Other artists like Kid Rock have won commercial success easily and faced only minor battles with the FCC with songs such as: "F**k U Blind. Consider the lyrics of Kid Rock, whose piercing blend of hard rock, metal and misogyny has sold millions of records:
Now if you like the booty come on fellas show it
This is your last verse to wax so why would you blow it
And if the ladies if you are tired of a man on your fanny
Then f--k you go home and watch the tube with granny
...Just look at all the girls that are dying to get some
Man, just don't be a wussy
And I'll guarantee you could get a piece of p----
Likewise, consider the lyrics of the rock song "Anything Goes" from Guns ‘N Roses:
Panties 'round your knees
With your ass in debris
Doin' dat grind with a push and squeeze
Tied up, tied down, up against the wall
Be my rubbermade baby
An' we can do it all.''
The bad-boy, outlaw rockers have traditionally and consistently been marketed and packaged as misogynistic. Artists and groups such as David Lee Roth, Kid Rock, Metallica, Uncle Kracker, to name a few. Take note of the following list of rock groups and some of the albums and songs that they have released: American Dog (released an album in 2001 titled, Six Pack: Songs About Drinkin & F**kin), Big C*ck (released an album in 2005 titled: Year Of The C**k - with titles like Bad Motherf***er, Hard To Swallow & You Suck The Love Out Of Me) W.A.S.P. (released an album in 1983 titled: Animal: F**ks Like A Beast, an album in 1997 K.F.D.: Kill, F**k, Die), Faster Pussycat (released album in 1992 titled Whipped - with a song titled Loose Booty, 2001 titled: Between The Valley Of The Ultra P**sy, 2006 album titled: The Power Of The Glory Hole - with such titles as Porn Star and Shut Up & F**k), Lynch Mob (released an album in 2003 titled: Evil: Live - featuring the song (Tie Your Mother Down) and a compilation album released in 2003 titled C**k'N'Roll: The World's Sleaziest Rock Bands - displaying "hits" like: Dog Sh*t Boys - One Minute F**k, Sagger - The Closest I've Ever Come To F**king Myself and Hellside Stranglers - Motherf***ers Don't Cry.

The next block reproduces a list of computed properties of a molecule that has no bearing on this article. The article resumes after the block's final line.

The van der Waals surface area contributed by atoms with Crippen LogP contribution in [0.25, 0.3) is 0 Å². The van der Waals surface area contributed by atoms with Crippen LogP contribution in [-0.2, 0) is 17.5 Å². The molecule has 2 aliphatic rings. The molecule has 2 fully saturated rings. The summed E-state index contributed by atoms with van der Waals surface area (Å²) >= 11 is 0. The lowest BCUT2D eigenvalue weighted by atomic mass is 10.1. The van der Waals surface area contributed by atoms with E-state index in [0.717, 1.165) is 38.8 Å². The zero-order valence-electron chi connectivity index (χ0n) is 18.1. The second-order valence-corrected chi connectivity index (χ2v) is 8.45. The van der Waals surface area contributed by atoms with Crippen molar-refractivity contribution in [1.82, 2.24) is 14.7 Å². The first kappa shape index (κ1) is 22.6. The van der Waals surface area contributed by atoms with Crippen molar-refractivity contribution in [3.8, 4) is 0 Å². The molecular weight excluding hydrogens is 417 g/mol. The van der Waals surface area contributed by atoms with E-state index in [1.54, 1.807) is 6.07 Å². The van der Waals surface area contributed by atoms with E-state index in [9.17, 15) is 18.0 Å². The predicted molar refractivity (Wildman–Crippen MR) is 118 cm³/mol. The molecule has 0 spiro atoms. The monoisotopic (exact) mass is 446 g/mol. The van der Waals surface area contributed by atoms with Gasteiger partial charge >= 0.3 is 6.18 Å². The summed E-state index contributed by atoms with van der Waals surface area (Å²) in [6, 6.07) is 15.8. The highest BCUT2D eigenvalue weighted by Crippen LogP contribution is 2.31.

In an article by Dana Williams titled, BEYOND RAP: Musical Misogyny, Ann Savage, associate professor of telecommunications at Butler University stated: "It's the repetitiveness of the messages, the repetitiveness of the attitudes, and it builds on people...." "People say rap is dangerous. Yes, rap music does have misogyny, but there has always been an objectification and misogyny against women in music," said Savage. "Yet we focus on the black artists, not the rockers and not even the white executives who are making the big money from this kind of music."
Savage further asserts that the race-based double standard applies to violent content in music as well. "There was the Eric Clapton remake of Marley's ‘I Shot the Sheriff,' and there was little to be said. But then you have the ‘Cop Killer' song by Ice-T and it's dangerous and threatening."
In this same article Cynthia Fuchs, an associate professor at George Mason University, affirmed that "the public seems far more disturbed by misogynistic lyrics in the music of rap and hip hop artists who are largely black than similar lyrics in rock music, perceived by most as a white genre."
"The flamboyance of rock is understood as performance, rather than from the perspective of personal feelings," said Fuchs, who teaches courses in film and media studies, African American studies and cultural studies. "These guys are seen as innocuous. They appear to be players in the fence of accumulating women in skimpy costumes, but they aren't necessarily seen as violent. The mainstream takes it (hip hop and rap) to represent real-life, so it's seen as more threatening than some of the angry, whiney white boy rock, even though the same messages and images are portrayed."